Airborne particulate matter and culturable bacteria reduction from spraying slightly acidic electrolyzed water in an experimental aviary laying-hen housing chamber

W. Zheng, Y. Zhao, H. Xin, R. S. Gates, B. Li, Y. Zhang, M. L. Soupir

Research output: Contribution to journalArticlepeer-review

Abstract

Compared to conventional cage laying-hen houses, aviary hen houses generally have much higher concentrations of airborne dust and bacteria due to generation of bioaerosols by the hens' access to and activities on the litter floor. Hence, reducing these airborne agents is important to safeguard the health of the animals and workers in such housing systems. Spraying slightly acidic electrolyzed water (SAEW) is a novel approach to reducing airborne culturable bacteria (CB) and particulate matter (PM) levels in hen houses. The objective of this study was to evaluate the efficacy of reducing airborne CB and PM in an experimental aviary chamber by periodic spraying of SAEW (Trt), as compared to no spraying (Ctrlns) or spraying of tap water (Ctrlw). The hens were provided 16 h light and 8 h dark (lights on at 6:00 h and off at 22:00 h) and were given access to the litter floor from 12:00 h to 22:00 h. The Trt regimen sprayed SAEW at 14:00 h for 15 min at a dosage of 80 mL m-2; the Ctrlns regimen had no spraying; and the Ctrlw regimen sprayed tap water following the same procedure as with Trt. Concentrations of airborne CB and PM in six aerodynamic size ranges (0.65-1.1, 1.1-2.1, 2.1-3.3, 3.3-4.7, 4.7-7.1, and >7.1 m) were measured at 1.5 m above the floor in the center of the room during the periods of 13:45-14:00 h and 14:45-15:00 h. Compared to Ctrlns, spraying SAEW significantly reduced airborne CB (>2.1 m) by up to 49% 10% (p < 0.05), while Ctrlw did not show a reduction effect. No significant difference was found between Trt and Ctrlw in reducing airborne PM, although both reduced or tended to suppress PM >7.1 m in size. The results show that spraying SAEW can inactivate airborne CB attached to PM. Thus, this is a promising technique for alleviating the adverse health impacts of bioaerosols in aviary laying-hen housing systems.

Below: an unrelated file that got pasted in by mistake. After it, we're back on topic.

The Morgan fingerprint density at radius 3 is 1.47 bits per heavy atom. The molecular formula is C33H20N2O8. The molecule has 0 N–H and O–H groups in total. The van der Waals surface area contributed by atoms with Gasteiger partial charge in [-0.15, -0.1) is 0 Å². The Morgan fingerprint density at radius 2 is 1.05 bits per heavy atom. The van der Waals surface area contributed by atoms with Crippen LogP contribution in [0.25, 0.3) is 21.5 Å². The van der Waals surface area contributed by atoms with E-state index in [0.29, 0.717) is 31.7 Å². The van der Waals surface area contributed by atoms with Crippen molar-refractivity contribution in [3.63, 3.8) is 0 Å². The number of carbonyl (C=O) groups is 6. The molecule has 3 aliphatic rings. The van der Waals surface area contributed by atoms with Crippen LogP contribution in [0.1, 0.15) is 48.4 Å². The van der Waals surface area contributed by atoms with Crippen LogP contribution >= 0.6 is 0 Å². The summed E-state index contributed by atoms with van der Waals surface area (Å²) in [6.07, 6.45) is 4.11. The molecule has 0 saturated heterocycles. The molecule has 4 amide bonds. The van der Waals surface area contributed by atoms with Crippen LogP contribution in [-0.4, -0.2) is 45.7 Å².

Original languageEnglish (US)
Pages (from-to)229-236
Number of pages8
JournalTransactions of the ASABE
Volume57
Issue number1
DOIs
StatePublished - 2014
Externally publishedYes

Keywords

  • Animal health and welfare
  • Aviary hen housing
  • Indoor air quality

ASJC Scopus subject areas

  • Agronomy and Crop Science
  • Biomedical Engineering
  • Food Science
  • Forestry
  • Soil Science

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